In general, try to keep slides consistent and easy to understand. You want to draw people’s attention to core statements, not to details or colorful graphics which don’t add value. 

A few tips for good visual design:

  • Use consistent, uniform slide templates.
  • Don’t overload slides with pictures.
  • Use colors and symbols discreetly: Maximum three colors per slide; bear in mind, pale colors are difficult to see; choose contrasting colors where possible, especially where your audience needs to read text over a background color or image.
  • Use font sizes and styles consistently for text and headings throughout your presentation.
  • Minimize text and instead incorporate more visual elements where possible
  • Choose charts which make it clear and easy to grasp the information you want to display

The challenge of image selection

Try to keep your visual language and quality consistent throughout your presentation. Too many variants in style can interrupt the flow of your slideshow.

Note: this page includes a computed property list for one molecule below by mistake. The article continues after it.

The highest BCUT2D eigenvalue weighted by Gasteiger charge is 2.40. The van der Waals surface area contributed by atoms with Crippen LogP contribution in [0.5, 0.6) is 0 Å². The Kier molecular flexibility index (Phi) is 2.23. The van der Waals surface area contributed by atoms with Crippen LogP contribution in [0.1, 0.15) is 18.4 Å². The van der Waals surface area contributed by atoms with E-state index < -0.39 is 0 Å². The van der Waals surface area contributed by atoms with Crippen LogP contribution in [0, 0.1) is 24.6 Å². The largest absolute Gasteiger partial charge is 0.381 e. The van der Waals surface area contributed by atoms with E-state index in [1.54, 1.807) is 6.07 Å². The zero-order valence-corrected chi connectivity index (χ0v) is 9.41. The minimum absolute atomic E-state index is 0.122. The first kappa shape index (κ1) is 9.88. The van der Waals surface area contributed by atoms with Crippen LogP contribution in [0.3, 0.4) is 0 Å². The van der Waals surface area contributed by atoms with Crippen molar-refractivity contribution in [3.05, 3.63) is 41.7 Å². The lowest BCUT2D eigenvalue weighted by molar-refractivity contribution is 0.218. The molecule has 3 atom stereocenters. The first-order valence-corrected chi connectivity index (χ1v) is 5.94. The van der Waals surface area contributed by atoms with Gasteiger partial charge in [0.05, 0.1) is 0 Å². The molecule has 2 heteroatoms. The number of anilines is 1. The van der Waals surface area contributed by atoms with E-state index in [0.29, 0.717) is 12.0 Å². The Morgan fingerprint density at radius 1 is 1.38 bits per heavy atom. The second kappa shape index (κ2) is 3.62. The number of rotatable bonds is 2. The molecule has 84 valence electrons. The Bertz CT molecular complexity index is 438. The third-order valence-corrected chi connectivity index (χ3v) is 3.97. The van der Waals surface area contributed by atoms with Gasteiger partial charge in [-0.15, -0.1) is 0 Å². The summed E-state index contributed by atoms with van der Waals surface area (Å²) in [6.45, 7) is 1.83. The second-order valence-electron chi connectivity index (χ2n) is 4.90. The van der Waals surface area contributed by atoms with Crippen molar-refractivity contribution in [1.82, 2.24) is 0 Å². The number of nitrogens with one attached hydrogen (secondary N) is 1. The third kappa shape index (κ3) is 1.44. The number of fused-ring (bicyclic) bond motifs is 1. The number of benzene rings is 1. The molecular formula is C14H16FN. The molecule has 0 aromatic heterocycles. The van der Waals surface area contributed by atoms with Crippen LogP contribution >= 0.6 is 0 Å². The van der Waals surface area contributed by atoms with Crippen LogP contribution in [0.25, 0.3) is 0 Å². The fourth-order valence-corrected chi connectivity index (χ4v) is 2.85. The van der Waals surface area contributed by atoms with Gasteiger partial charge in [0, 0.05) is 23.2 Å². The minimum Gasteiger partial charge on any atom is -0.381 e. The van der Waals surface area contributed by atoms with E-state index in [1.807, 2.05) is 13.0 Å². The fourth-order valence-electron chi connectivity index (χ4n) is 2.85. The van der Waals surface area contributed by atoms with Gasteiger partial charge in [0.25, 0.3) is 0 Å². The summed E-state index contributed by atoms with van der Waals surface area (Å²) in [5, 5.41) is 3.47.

Convince and impress with relevant presentations

You need to prepare a presentation for a specific occasion, maybe to present a project, or to convince decision-makers about your latest idea. The first thing you need to do is find out who the audience is and think about what you want these people to feel. Put yourself in their shoes: You’re attending a presentation and want to take something from it. The presentation content must therefore be of interest and relevant to you. Ideally, the presentation will offer answers to questions you have, or offer insights into something you’re curious about.

If you, as a presenter, can provide this for your listeners, then you’ll leave a positive lasting impression. Focus on the audience and your message before you get to work on creating any slides. Consider the following:

  • Who will attend the presentation?
  • What do I want these people to feel?
  • What presumptions can I make about my audience? What do they know already?
  • How does my audience think? How do they best grasp facts?
  • How can I design my presentation so that my audience will appreciate it?
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See our other Insights papers on presentation structure and presenting.